America is in the 18th year of the War on Terror. After Al Qaeda’s attack on the United States on September 11, 2001 we created a ‘coalition of the willing’ determined to defeat terrorism itself. The United States had already been fighting Al Qaeda and its new brand of international terrorism since 1988 when Osama bin Laden founded the group. With their attacks on American embassies in East Africa and the USS Cole in 1998 Al Qaeda had established itself as the biggest threat to US security. And with the attacks on 9/11 it became the symbol of terrorism and religious extremism in the new digital age, a threat not just the United States but the entire world.
Like the Vietnam War, the War on Terror had more than a decade of smoldering conflict and involvement before the real horrors of war began. Like the Vietnam War, the War on Terror has seen the United States become mired in endless combat where we seem to win every battle but are no closer to winning the war. And just like the Vietnam War, the United States must accept the fact that we have never and will never defeat enemies motivated by ideological rather than material interests.
The first reason why the United States is unable to completely defeat ISIS and Al Qaeda is because terrorist organizations are non-state actors. They are not tied to a territory, do not develop extensive and vulnerable lines of supply, and do not include large groups of civilians that must be protected. At the same time the ability of these organizations to attack unpredictably has expanded tenfold since the 1970s due to increased access to recruiting and information through the internet. Add to this the ease of movement and financing in a global society, as well as a constantly increasing availability of advanced weapons on black markets, and the contemporary terrorist organization has become just as resistant to American military might as the Vietcong were.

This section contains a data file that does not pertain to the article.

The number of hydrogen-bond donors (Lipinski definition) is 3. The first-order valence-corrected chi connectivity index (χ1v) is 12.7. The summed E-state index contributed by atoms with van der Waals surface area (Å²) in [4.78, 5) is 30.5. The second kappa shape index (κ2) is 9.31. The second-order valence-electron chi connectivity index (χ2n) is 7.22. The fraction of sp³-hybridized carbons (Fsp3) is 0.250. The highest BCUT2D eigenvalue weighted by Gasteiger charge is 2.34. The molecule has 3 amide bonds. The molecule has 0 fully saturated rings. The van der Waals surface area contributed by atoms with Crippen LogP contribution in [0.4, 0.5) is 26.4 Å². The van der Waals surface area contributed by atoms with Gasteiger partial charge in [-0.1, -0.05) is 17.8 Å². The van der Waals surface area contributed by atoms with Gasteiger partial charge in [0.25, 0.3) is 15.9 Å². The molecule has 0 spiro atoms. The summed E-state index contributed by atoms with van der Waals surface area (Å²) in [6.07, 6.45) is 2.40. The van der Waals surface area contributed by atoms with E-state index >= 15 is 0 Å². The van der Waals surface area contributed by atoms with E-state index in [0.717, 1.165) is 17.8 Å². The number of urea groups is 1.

But the thing that makes groups like the Islamic State and Al Qaeda the proverbial immovable object to America’s irresistible force is their motivating ideology. America was unable to defeat the Vietcong because they created an ideological combination of ‘freedom from oppression’ and ‘political extremism’ that continually motivated new recruits regardless of losses. Without the ability to engage in a total war against North Vietnam and its allies China and Russia, the United States was doomed to fight against a constantly renewing enemy that would never give up. The only difference between the Vietcong and the Islamic State in this instance is ISIS has elevated its target from the reunification of North and South Vietnam to the reorganization of the international system. The result however is the same for the United States: an enemy whose motivating psychology and material capabilities ensure a conflict where neither them or us will ever be truly defeated.
But in fact, the uniqueness of modern terrorist ideologies goes even further. Whether it is the organization’s structure and principles, or its stated goals of reestablishing a global caliphate, ISIS’ reliance on pre-modern ideological perspectives make it an enigma for the modern world. The Islamic State is fighting a war of annihilation utilizing the same ideologies that fueled the Crusades. Anyone not adhering to their radical and propagandized interpretations of Muslim philosophies and history is an enemy to be annihilated. It is a motivating ideology that with some changes to the narrative was used by civilizations throughout history including Nazi Germany.